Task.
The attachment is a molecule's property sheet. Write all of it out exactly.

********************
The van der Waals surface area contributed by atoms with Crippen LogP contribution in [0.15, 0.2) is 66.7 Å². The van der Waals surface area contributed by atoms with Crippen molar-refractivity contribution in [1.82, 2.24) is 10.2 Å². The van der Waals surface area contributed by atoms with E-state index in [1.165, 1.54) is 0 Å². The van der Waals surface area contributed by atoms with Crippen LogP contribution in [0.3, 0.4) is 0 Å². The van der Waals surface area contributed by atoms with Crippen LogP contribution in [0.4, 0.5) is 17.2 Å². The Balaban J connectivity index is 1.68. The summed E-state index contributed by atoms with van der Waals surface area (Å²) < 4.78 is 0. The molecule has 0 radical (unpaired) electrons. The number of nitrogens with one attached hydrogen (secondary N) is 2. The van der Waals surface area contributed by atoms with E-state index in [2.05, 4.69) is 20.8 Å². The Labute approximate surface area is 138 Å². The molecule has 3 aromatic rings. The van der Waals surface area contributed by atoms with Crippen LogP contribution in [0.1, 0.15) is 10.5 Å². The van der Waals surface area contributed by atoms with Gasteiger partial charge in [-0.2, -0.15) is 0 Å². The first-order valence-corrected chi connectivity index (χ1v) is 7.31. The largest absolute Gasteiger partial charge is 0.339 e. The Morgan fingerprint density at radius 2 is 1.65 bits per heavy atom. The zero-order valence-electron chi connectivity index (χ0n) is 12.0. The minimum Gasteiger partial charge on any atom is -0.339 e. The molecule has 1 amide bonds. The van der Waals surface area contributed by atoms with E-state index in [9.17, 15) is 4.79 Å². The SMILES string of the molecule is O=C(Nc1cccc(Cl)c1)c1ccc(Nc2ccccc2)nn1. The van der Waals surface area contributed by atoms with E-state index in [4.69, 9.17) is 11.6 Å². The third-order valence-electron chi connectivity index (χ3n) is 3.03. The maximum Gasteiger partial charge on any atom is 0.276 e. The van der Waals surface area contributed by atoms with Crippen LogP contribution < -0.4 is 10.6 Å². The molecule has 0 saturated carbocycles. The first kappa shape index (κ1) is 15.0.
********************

The van der Waals surface area contributed by atoms with Crippen LogP contribution in [0.15, 0.2) is 66.7 Å². The van der Waals surface area contributed by atoms with Crippen molar-refractivity contribution in [1.82, 2.24) is 10.2 Å². The van der Waals surface area contributed by atoms with E-state index in [1.165, 1.54) is 0 Å². The van der Waals surface area contributed by atoms with Crippen LogP contribution in [0.3, 0.4) is 0 Å². The van der Waals surface area contributed by atoms with Crippen LogP contribution in [0.4, 0.5) is 17.2 Å². The Balaban J connectivity index is 1.68. The summed E-state index contributed by atoms with van der Waals surface area (Å²) < 4.78 is 0. The molecule has 0 radical (unpaired) electrons. The number of nitrogens with one attached hydrogen (secondary N) is 2. The van der Waals surface area contributed by atoms with E-state index in [2.05, 4.69) is 20.8 Å². The Labute approximate surface area is 138 Å². The molecule has 3 aromatic rings. The van der Waals surface area contributed by atoms with Crippen LogP contribution in [0.1, 0.15) is 10.5 Å². The van der Waals surface area contributed by atoms with Gasteiger partial charge in [-0.2, -0.15) is 0 Å². The first-order valence-corrected chi connectivity index (χ1v) is 7.31. The largest absolute Gasteiger partial charge is 0.339 e. The Morgan fingerprint density at radius 2 is 1.65 bits per heavy atom. The zero-order valence-electron chi connectivity index (χ0n) is 12.0. The minimum Gasteiger partial charge on any atom is -0.339 e. The molecule has 1 amide bonds. The van der Waals surface area contributed by atoms with E-state index in [9.17, 15) is 4.79 Å². The SMILES string of the molecule is O=C(Nc1cccc(Cl)c1)c1ccc(Nc2ccccc2)nn1. The van der Waals surface area contributed by atoms with E-state index in [4.69, 9.17) is 11.6 Å². The third-order valence-electron chi connectivity index (χ3n) is 3.03. The maximum Gasteiger partial charge on any atom is 0.276 e. The van der Waals surface area contributed by atoms with Crippen LogP contribution < -0.4 is 10.6 Å². The molecule has 0 saturated carbocycles. The first kappa shape index (κ1) is 15.0.